so true, and very poignant, Eugene,… and I’m so glad that your Mom made it through that first crisis, and was able to be with you and your family through some more beautiful and meaningful shared moments,… even the eventual realization and expressed words of her “readiness” bring a sense of peace and completion ~ even though, as you say ~ “the way our lives go”, seems to leave these unexplained “gaps” in the overall picture, as we go through it,… we are called to somehow connect the “visible”/tangible reality of someone we’ve known and loved dearly, with a new condition that seems “invisible” by comparison,…
“invisible” in a mysterious or spiritual way?,… do our “senses” try to adjust?,… do we “feel” them somehow still “present” in special moments?,… alas, we are “seeing through (that) glass darkly”, and can’t answer our own questions,…
I remember telling another anxious and suffering family member, whose parent was “on their death bed”, something that I had realized when my own mother was passing,… I told her that I had realized that, at this point, we can feel that we want to cling to them, and “hold on to them” for as long and as tightly as we are able to do, while experiencing all the fearful and loving and hopeful and prayerful emotions that we have,… but at some point, no matter how tightly we hold on, they are just going to “slip through our fingers” ~ quietly, peacefully, inevitably ~ and we’ll have to accept that “this is just the way it is”,… some things “are simply bigger than we are”,…
just to add ~ I think losing one’s mother is probably one of the most difficult things to go through, and to adjust to,… we are so close to our mothers from our very “beginning”,… the essence of “love and life” are big “mysteries” all wrapped up in motherhood,… our hearts beat together very closely,… certainly, we are deeply bonded with our mothers, and through them to the even greater heart-beat of the One Who gives us Life,…
(this is not to diminish the importance of our fathers, but we have all been “uniquely designed”),… (-:
Thanks, Georgie Ann. She was a strong and courageous woman. I think of her often. It is strange and beautiful to now be on the top of the family tree. I pray I live us to her.
I think that those close to us, “who have gone before us”, have a way of joining together with us, and strengthening us for the overall needs and challenges at hand ~ maybe not so much about the “particulars and details” that we tend to be focused on in “everyday” life ~ but in a general sense, having an awareness and concern for everyone’s basic well-being, and a sense of the inherent “bonding and togetherness” of “family”, that may actually “defy” the “ordinary” human personality tendencies that are inclined to quibble and disagree,… maybe it’s also “an angelic anointing” that will come upon the “elders”, as they step into these roles,…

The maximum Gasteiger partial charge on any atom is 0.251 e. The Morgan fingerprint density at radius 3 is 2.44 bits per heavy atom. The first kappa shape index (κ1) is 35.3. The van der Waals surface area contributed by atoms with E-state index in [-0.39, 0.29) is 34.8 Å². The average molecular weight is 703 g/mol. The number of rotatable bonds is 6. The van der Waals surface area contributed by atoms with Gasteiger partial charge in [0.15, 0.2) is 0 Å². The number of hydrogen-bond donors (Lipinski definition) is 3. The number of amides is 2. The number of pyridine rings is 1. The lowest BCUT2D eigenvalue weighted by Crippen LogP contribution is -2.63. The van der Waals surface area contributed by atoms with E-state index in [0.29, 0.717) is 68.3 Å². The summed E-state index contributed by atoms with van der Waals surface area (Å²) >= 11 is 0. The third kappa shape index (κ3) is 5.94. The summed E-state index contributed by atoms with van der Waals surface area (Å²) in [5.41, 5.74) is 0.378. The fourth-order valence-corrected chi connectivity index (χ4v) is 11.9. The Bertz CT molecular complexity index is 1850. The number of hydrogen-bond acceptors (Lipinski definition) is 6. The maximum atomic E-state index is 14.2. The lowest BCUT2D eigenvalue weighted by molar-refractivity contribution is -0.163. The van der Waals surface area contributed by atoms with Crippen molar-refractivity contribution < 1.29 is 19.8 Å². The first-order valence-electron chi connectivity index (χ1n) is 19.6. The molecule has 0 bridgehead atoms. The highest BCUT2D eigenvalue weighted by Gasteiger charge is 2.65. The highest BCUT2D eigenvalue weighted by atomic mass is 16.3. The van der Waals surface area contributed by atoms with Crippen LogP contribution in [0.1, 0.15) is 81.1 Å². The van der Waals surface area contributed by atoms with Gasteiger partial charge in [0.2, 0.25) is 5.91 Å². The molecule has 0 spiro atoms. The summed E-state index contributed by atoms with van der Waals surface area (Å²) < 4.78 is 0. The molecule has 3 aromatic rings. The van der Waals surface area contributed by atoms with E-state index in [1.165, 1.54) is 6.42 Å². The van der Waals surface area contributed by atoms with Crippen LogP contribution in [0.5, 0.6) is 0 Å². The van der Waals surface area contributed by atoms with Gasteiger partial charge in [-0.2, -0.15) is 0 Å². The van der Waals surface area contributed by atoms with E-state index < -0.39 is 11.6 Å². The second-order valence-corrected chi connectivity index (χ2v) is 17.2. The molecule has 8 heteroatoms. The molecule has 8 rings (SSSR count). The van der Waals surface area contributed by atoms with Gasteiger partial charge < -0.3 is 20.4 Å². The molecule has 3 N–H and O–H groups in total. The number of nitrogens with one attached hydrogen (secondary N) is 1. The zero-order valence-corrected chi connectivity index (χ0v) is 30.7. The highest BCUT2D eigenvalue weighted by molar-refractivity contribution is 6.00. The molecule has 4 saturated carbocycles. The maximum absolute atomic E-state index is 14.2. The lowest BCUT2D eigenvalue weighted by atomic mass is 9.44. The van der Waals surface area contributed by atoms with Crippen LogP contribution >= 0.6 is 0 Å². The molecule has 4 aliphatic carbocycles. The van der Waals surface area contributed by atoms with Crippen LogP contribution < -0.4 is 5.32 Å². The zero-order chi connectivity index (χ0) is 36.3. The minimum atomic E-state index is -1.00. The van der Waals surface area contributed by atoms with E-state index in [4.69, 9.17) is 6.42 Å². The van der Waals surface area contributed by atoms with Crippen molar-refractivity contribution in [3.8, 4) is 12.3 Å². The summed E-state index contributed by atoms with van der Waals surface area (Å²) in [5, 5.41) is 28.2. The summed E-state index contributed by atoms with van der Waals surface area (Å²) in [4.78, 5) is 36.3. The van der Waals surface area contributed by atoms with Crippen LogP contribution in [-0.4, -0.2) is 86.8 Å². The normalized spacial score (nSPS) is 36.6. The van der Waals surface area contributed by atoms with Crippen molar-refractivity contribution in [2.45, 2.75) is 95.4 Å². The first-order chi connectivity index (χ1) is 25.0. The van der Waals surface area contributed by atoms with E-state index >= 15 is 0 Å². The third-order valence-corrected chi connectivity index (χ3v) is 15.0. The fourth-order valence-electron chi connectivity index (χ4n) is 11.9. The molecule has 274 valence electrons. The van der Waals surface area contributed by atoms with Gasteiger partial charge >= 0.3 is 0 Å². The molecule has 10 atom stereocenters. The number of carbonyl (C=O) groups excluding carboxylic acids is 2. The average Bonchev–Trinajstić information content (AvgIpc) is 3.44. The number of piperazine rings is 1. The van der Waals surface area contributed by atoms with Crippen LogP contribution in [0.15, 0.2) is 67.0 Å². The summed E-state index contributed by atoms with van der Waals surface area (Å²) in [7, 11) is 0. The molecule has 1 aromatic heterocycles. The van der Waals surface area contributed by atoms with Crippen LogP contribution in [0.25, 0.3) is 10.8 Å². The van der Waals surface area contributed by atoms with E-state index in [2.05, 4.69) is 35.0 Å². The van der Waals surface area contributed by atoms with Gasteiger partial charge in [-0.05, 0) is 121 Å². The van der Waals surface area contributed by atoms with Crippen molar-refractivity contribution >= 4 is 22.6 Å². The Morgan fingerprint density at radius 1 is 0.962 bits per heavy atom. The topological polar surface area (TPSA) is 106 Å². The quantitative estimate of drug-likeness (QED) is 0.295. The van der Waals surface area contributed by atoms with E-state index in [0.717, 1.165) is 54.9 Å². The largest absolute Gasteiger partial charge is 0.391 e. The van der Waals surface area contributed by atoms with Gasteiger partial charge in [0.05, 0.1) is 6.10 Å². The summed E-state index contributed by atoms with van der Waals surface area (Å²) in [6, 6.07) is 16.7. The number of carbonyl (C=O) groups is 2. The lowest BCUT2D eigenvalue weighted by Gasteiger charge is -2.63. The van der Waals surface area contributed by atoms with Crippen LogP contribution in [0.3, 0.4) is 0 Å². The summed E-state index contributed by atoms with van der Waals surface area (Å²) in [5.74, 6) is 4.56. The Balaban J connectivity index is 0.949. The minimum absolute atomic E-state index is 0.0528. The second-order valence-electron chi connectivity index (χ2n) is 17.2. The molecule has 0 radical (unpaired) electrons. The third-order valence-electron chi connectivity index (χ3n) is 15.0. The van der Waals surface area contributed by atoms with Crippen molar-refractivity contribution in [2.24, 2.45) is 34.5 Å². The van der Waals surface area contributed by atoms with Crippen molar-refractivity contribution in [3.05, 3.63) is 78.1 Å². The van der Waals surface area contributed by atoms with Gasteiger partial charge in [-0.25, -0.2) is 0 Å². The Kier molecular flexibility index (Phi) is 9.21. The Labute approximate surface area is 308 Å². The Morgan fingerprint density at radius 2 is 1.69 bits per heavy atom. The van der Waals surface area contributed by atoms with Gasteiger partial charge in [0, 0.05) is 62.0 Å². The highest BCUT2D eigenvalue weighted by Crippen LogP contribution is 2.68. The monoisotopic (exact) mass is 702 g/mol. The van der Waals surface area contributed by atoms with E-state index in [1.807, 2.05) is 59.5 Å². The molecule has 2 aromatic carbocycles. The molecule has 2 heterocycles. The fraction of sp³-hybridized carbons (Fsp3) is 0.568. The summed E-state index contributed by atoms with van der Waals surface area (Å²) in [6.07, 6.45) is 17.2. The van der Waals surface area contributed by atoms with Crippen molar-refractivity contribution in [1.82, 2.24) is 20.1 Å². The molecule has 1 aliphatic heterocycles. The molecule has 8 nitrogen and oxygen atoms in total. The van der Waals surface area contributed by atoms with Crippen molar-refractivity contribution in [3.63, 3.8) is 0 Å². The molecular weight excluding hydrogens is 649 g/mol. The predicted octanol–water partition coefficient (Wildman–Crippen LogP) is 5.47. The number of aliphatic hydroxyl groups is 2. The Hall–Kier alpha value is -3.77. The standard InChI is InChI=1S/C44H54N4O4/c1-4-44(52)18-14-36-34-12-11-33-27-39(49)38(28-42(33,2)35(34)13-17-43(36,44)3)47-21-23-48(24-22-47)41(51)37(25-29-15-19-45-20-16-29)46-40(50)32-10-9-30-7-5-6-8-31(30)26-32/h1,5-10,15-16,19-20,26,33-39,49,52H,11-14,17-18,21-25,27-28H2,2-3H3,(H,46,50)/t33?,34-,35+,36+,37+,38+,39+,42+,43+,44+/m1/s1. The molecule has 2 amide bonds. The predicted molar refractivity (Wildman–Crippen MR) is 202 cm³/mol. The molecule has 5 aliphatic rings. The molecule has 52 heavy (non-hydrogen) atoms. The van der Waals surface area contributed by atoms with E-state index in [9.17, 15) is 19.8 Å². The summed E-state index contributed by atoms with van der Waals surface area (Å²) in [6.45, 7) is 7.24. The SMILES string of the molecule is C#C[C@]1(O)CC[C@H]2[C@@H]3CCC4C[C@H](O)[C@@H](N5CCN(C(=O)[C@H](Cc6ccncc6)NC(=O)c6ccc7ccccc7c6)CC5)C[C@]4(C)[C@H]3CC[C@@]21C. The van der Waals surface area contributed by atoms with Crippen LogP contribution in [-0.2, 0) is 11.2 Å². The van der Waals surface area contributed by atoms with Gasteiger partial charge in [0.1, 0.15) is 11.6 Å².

in my own case (as I am now the “alpha female” in our family!), it’s a very different dynamic outwardly from the ways my mother would be doing things,… she was also a “very strong person”,… I’m more like her mother, and can feel, by comparison, like I’m “leading from behind”,… (lol!),… but I do have a strong faith and “lots of love”, and I’m using this opportunity to be more expressive about these things, than I could have ever been around my mother,…
God, the “Great Coordinator in the Sky”, sees us and knows that we are all different, and that we live in different times, coping with different needs and challenges,… He has made us the way we are, and will use us, inwardly and outwardly, as He sees fit,… and he is not judging us by “the World’s” standards, but will help us mesh with His needs and plans, as we listen to Him,…
what else can we do?,…
Yes, my mother left us several sayings to guide us by. 🙂 Even my kids know them well.